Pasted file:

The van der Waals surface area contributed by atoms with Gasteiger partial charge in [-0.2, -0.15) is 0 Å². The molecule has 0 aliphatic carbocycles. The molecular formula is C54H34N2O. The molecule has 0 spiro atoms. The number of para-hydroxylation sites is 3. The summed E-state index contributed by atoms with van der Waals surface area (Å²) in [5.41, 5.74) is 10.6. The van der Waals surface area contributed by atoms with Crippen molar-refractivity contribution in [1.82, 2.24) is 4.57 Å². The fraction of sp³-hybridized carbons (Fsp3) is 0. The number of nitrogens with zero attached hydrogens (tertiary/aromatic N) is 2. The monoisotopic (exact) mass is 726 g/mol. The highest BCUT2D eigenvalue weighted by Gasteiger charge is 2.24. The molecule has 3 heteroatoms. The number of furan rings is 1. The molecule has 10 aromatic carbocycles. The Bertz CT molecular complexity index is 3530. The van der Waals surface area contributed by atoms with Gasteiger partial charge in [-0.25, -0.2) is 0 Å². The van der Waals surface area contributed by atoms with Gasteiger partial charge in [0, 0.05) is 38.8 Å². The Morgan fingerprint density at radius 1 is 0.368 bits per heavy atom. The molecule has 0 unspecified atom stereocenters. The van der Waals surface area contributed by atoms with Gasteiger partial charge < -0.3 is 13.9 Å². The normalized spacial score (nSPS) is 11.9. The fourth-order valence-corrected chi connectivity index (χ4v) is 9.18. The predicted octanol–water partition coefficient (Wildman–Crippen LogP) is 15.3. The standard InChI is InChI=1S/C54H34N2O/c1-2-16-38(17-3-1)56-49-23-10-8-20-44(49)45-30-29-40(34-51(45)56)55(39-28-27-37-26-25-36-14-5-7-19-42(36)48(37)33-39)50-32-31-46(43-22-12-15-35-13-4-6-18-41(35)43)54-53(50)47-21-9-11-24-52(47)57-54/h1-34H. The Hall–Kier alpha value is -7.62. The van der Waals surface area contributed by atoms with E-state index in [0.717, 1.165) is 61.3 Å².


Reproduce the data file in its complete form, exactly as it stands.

The van der Waals surface area contributed by atoms with Gasteiger partial charge in [-0.2, -0.15) is 0 Å². The molecule has 0 aliphatic carbocycles. The molecular formula is C54H34N2O. The molecule has 0 spiro atoms. The number of para-hydroxylation sites is 3. The summed E-state index contributed by atoms with van der Waals surface area (Å²) in [5.41, 5.74) is 10.6. The van der Waals surface area contributed by atoms with Crippen molar-refractivity contribution in [1.82, 2.24) is 4.57 Å². The fraction of sp³-hybridized carbons (Fsp3) is 0. The number of nitrogens with zero attached hydrogens (tertiary/aromatic N) is 2. The monoisotopic (exact) mass is 726 g/mol. The highest BCUT2D eigenvalue weighted by Gasteiger charge is 2.24. The molecule has 3 heteroatoms. The number of furan rings is 1. The molecule has 10 aromatic carbocycles. The Bertz CT molecular complexity index is 3530. The van der Waals surface area contributed by atoms with Gasteiger partial charge in [-0.25, -0.2) is 0 Å². The van der Waals surface area contributed by atoms with Gasteiger partial charge in [0, 0.05) is 38.8 Å². The Morgan fingerprint density at radius 1 is 0.368 bits per heavy atom. The molecule has 0 unspecified atom stereocenters. The van der Waals surface area contributed by atoms with Gasteiger partial charge < -0.3 is 13.9 Å². The normalized spacial score (nSPS) is 11.9. The fourth-order valence-corrected chi connectivity index (χ4v) is 9.18. The predicted octanol–water partition coefficient (Wildman–Crippen LogP) is 15.3. The standard InChI is InChI=1S/C54H34N2O/c1-2-16-38(17-3-1)56-49-23-10-8-20-44(49)45-30-29-40(34-51(45)56)55(39-28-27-37-26-25-36-14-5-7-19-42(36)48(37)33-39)50-32-31-46(43-22-12-15-35-13-4-6-18-41(35)43)54-53(50)47-21-9-11-24-52(47)57-54/h1-34H. The Hall–Kier alpha value is -7.62. The van der Waals surface area contributed by atoms with E-state index in [0.717, 1.165) is 61.3 Å².